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June 22, 2018
Plymouth’s giant bronze sculpture is beginning to take shape with the casting and welding of both legs almost complete.
New images show two sections of the sculpture’s right leg being held in an upright position ready to be welded together.
Although not yet patinated to give its final colour and finish, these pictures give a hint as to the true scale of what will be a unique piece of public art for the city.
Standing seven-metres (23ft) tall, nine-metres (30ft) wide and weighing in at more than eight tonnes, the sculpture will be a third of the height of Smeaton’s Tower, wider than a tennis court and heavier than an African bull elephant.
In designing her, Cornish-born artist Joseph Hillier had a vision to create a piece of public art that depicts the dynamism and power of the female form.
The bronze figure will take up residence outside the Theatre Royal Plymouth this winter and aims to put Plymouth firmly on the cultural map.
Chris Butler is managing director of Castle Fine Arts Foundry Ltd in Wales where the sculpture is being cast and fabricated.
He said: “We have cast around 150 individual panels in bronze in a process called lost wax casting.
“We are currently working on the sculpture’s right leg, which is being held upright with an elastic lifting strap while the two sections are fabricated together.
“We will then work on the metal seams to ensure it is all blended together so in the end it looks as though it has been made in one piece.
“We always say about our work that if you have done a good job you shouldn’t be able to see where it is joined together.”
The fabrication progress was scheduled for summer so that parts can be done outside, as she will soon become too big to fit inside the foundry workshop in one piece.
Chris added: “I am really pleased with her. It is the biggest piece of work we have done by far and I think she is going to be up there as one of the biggest bronze sculptures in the UK.”
Artist Joseph, who recently visited the Welsh foundry to see for himself how work was progressing, said: “The process is going well and we are still on track for installation this winter.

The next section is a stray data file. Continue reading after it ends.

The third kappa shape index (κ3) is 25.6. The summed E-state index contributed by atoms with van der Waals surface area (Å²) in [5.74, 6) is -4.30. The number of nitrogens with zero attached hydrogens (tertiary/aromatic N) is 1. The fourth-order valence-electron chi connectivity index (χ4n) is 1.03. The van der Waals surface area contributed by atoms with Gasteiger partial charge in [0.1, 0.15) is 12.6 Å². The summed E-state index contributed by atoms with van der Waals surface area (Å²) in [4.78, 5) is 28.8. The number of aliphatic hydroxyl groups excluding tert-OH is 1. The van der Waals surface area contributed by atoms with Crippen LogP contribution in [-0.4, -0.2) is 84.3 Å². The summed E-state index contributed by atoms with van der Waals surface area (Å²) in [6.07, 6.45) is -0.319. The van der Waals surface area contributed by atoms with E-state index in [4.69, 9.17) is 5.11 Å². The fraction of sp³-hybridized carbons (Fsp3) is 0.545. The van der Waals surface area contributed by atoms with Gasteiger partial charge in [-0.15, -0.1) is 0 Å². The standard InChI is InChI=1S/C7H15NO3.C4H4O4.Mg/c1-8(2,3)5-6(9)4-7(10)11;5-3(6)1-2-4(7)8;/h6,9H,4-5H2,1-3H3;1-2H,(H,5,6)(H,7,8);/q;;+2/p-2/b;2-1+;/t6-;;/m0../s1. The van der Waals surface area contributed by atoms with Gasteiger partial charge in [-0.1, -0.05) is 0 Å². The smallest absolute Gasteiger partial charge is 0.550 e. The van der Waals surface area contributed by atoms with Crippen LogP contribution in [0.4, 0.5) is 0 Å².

“The left lower leg has been put together but is yet to be patinated and finished. Two sections of her right leg are currently being prepared for fabrication. A stainless steel ‘skeleton’ will also need to be constructed inside the sculpture to ensure she is very robust.
“The scale of it is really quite surprising. Three people can actually crawl inside her lower left leg quite happily.
“It is fantastic to see her coming together at last, especially when you have spent so long with the designs on the table.”
Planning permission to install the towering figure was granted by Plymouth City Council in February 2017.
The theatre hopes that, once in position, the sculpture will have a transformational impact on the city as a whole, will strengthen its cultural offering and become and eye-catching landmark to rival other cities around the UK.
Adrian Vinken OBE, Chief Executive of the Theatre Royal Plymouth, said: “Creating a modern piece of contemporary work for the city will make a statement to the wider world about the kind of place that Plymouth now is. The city is in the process of transforming itself in all sorts of ways and its cultural and creative sector is burgeoning.
“The Angel of The North made a big statement about Gateshead and about the aspirations of that community and, in doing so, became a totem for that part of the world.
“In demonstrating its support for this new, controversial piece of contemporary art, Plymouth is showing the world a new, forward looking and dynamic civic personality. It’s clearly a place with a vibrant, creative and cultural lifestyle where people will want to come to enjoy living, working and learning. A fabulous modern city with a natural environmental edge.”
The sculpture is inspired by a pose performed by one of the actors rehearsing Frantic Assembly’s explosive adaptation of Shakespeare’s Othello at the Theatre Royal Plymouth.
Welding is underway to piece together 150 different bronze sections of Plymouth's new sculpture